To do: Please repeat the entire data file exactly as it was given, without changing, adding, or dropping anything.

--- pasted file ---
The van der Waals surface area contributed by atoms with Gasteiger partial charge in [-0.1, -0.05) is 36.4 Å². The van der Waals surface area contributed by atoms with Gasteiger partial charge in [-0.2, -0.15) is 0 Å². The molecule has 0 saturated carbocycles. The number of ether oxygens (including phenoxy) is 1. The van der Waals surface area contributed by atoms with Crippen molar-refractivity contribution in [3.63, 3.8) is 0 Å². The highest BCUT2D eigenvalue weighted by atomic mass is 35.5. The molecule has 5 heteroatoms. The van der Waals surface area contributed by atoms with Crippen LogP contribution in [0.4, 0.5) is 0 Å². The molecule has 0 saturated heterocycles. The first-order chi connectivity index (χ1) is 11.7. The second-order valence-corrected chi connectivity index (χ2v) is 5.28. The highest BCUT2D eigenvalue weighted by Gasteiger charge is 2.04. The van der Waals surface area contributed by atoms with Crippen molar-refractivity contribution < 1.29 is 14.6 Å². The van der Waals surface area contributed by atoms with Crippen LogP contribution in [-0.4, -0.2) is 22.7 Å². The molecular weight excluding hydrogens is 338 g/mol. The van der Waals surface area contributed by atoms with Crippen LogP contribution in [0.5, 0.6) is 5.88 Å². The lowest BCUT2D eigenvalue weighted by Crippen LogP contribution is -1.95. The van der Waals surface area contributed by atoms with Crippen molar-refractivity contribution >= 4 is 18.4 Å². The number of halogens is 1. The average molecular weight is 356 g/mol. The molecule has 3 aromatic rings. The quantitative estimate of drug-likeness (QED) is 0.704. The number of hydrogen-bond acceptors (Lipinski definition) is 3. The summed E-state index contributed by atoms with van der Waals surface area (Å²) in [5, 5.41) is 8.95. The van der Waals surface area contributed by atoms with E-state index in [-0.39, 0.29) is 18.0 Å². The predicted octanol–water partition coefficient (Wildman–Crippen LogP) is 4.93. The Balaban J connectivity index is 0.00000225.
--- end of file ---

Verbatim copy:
The van der Waals surface area contributed by atoms with Gasteiger partial charge in [-0.1, -0.05) is 36.4 Å². The van der Waals surface area contributed by atoms with Gasteiger partial charge in [-0.2, -0.15) is 0 Å². The molecule has 0 saturated carbocycles. The number of ether oxygens (including phenoxy) is 1. The van der Waals surface area contributed by atoms with Crippen molar-refractivity contribution in [3.63, 3.8) is 0 Å². The highest BCUT2D eigenvalue weighted by atomic mass is 35.5. The molecule has 5 heteroatoms. The van der Waals surface area contributed by atoms with Crippen LogP contribution in [0.4, 0.5) is 0 Å². The molecule has 0 saturated heterocycles. The first-order chi connectivity index (χ1) is 11.7. The second-order valence-corrected chi connectivity index (χ2v) is 5.28. The highest BCUT2D eigenvalue weighted by Gasteiger charge is 2.04. The van der Waals surface area contributed by atoms with Crippen molar-refractivity contribution < 1.29 is 14.6 Å². The van der Waals surface area contributed by atoms with Crippen LogP contribution in [-0.4, -0.2) is 22.7 Å². The molecular weight excluding hydrogens is 338 g/mol. The van der Waals surface area contributed by atoms with Crippen LogP contribution in [0.5, 0.6) is 5.88 Å². The lowest BCUT2D eigenvalue weighted by Crippen LogP contribution is -1.95. The van der Waals surface area contributed by atoms with Crippen molar-refractivity contribution >= 4 is 18.4 Å². The number of halogens is 1. The average molecular weight is 356 g/mol. The molecule has 3 aromatic rings. The quantitative estimate of drug-likeness (QED) is 0.704. The number of hydrogen-bond acceptors (Lipinski definition) is 3. The summed E-state index contributed by atoms with van der Waals surface area (Å²) in [5, 5.41) is 8.95. The van der Waals surface area contributed by atoms with E-state index in [-0.39, 0.29) is 18.0 Å². The predicted octanol–water partition coefficient (Wildman–Crippen LogP) is 4.93. The Balaban J connectivity index is 0.00000225.